Debra Kain | EurekAlert!
Further information:
http://www.ucsd.edu

More articles from Health and Medicine:

nachricht New flexible, transparent, wearable biopatch, improves cellular observation, drug delivery
12.11.2018 | Purdue University

nachricht Exosomes 'swarm' to protect against bacteria inhaled through the nose
12.11.2018 | Massachusetts Eye and Ear Infirmary

All articles from Health and Medicine >>>

The most recent press releases about innovation >>>

Die letzten 5 Focus-News des innovations-reports im Überblick:

Im Focus: A Leap Into Quantum Technology

Faster and secure data communication: This is the goal of a new joint project involving physicists from the University of Würzburg. The German Federal Ministry of Education and Research funds the project with 14.8 million euro.

In our digital world data security and secure communication are becoming more and more important. Quantum communication is a promising approach to achieve...

Im Focus: Research icebreaker Polarstern begins the Antarctic season

What does it look like below the ice shelf of the calved massive iceberg A68?

On Saturday, 10 November 2018, the research icebreaker Polarstern will leave its homeport of Bremerhaven, bound for Cape Town, South Africa.

Im Focus: Penn engineers develop ultrathin, ultralight 'nanocardboard'

When choosing materials to make something, trade-offs need to be made between a host of properties, such as thickness, stiffness and weight. Depending on the application in question, finding just the right balance is the difference between success and failure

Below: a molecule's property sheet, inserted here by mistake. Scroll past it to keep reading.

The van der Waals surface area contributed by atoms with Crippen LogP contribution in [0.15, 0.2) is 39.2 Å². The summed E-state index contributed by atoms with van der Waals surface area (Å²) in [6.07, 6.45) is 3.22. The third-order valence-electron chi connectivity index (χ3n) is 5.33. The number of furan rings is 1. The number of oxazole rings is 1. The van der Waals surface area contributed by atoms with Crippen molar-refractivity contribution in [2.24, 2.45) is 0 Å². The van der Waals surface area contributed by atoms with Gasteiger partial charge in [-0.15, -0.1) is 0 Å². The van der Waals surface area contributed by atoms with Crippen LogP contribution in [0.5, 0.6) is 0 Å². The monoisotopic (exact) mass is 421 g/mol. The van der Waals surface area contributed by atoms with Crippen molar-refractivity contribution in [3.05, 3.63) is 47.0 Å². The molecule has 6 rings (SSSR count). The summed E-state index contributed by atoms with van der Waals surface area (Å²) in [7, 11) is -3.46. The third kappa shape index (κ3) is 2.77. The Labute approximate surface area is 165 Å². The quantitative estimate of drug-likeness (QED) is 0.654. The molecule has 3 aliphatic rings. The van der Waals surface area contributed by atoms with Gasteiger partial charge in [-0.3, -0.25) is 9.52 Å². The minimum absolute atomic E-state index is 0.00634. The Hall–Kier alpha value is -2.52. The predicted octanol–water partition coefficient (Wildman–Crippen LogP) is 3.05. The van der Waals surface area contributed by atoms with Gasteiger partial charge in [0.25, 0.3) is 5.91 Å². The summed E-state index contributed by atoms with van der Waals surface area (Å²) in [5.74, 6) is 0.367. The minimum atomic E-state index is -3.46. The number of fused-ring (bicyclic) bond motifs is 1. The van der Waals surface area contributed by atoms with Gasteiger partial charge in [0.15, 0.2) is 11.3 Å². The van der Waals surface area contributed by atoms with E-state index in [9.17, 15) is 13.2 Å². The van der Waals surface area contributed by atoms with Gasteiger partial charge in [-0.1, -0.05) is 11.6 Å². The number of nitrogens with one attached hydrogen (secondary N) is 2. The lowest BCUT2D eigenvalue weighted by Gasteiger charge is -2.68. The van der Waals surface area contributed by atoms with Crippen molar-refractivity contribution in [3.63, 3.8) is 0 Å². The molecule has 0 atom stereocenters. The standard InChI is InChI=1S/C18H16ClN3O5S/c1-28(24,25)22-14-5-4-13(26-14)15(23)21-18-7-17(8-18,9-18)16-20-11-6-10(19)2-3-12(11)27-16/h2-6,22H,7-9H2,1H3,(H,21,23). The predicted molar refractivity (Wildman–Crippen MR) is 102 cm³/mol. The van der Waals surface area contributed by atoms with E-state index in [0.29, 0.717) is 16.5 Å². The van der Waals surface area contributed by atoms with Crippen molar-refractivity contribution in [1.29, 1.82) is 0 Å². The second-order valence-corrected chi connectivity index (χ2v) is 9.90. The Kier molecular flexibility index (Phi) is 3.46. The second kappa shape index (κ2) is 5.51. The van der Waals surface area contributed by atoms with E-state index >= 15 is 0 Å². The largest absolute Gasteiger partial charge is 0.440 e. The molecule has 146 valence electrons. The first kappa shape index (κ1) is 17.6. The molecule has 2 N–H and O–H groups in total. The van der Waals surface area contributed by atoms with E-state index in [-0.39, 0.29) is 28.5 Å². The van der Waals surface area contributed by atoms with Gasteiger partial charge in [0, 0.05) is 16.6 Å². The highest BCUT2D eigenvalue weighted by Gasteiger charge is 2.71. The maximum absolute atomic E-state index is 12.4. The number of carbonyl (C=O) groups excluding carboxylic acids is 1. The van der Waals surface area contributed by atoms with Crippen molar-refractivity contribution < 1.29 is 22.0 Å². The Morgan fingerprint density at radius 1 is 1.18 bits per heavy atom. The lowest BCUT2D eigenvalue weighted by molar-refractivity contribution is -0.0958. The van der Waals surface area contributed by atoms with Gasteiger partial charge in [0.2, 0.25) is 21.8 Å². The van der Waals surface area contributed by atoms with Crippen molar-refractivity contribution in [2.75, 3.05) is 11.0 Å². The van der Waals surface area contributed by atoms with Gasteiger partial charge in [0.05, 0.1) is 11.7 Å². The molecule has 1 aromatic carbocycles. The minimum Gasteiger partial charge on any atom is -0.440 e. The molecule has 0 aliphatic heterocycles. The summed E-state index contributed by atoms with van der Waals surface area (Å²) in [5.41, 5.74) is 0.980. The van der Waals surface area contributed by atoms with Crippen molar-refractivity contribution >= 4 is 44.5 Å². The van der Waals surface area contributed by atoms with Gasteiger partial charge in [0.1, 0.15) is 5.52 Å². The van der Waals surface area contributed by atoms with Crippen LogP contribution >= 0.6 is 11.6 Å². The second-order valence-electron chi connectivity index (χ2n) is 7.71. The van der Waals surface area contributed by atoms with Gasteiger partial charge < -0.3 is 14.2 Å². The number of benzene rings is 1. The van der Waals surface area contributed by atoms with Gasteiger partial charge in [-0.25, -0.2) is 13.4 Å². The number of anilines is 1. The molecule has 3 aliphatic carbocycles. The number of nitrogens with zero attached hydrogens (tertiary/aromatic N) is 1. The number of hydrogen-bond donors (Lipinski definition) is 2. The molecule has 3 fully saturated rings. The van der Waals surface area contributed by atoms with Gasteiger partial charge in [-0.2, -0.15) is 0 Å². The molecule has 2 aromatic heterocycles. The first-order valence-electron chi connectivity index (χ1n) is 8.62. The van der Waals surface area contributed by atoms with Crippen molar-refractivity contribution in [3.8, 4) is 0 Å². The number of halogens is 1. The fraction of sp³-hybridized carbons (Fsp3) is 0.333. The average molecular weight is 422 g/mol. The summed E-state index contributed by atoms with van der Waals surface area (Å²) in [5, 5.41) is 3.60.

Now, a team of Penn Engineers has demonstrated a new material they call "nanocardboard," an ultrathin equivalent of corrugated paper cardboard. A square...

Im Focus: Coping with errors in the quantum age

Physicists at ETH Zurich demonstrate how errors that occur during the manipulation of quantum system can be monitored and corrected on the fly

The field of quantum computation has seen tremendous progress in recent years. Bit by bit, quantum devices start to challenge conventional computers, at least...

Im Focus: Nanorobots propel through the eye

Scientists developed specially coated nanometer-sized vehicles that can be actively moved through dense tissue like the vitreous of the eye. So far, the transport of nano-vehicles has only been demonstrated in model systems or biological fluids, but not in real tissue. The work was published in the journal Science Advances and constitutes one step further towards nanorobots becoming minimally-invasive tools for precisely delivering medicine to where it is needed.

Researchers of the “Micro, Nano and Molecular Systems” Lab at the Max Planck Institute for Intelligent Systems in Stuttgart, together with an international...

All Focus news of the innovation-report >>>

Anzeige

Anzeige

VideoLinks
Industry & Economy
Event News

“3rd Conference on Laser Polishing – LaP 2018” Attracts International Experts and Users

09.11.2018 | Event News

On the brain’s ability to find the right direction

06.11.2018 | Event News

European Space Talks: Weltraumschrott – eine Gefahr für die Gesellschaft?

23.10.2018 | Event News

 
Latest News

In focus: Peptides, the “little brothers and sisters” of proteins

12.11.2018 | Life Sciences

Materials scientist creates fabric alternative to batteries for wearable devices

12.11.2018 | Materials Sciences

A two-atom quantum duet

12.11.2018 | Physics and Astronomy

VideoLinks
Science & Research
Overview of more VideoLinks >>>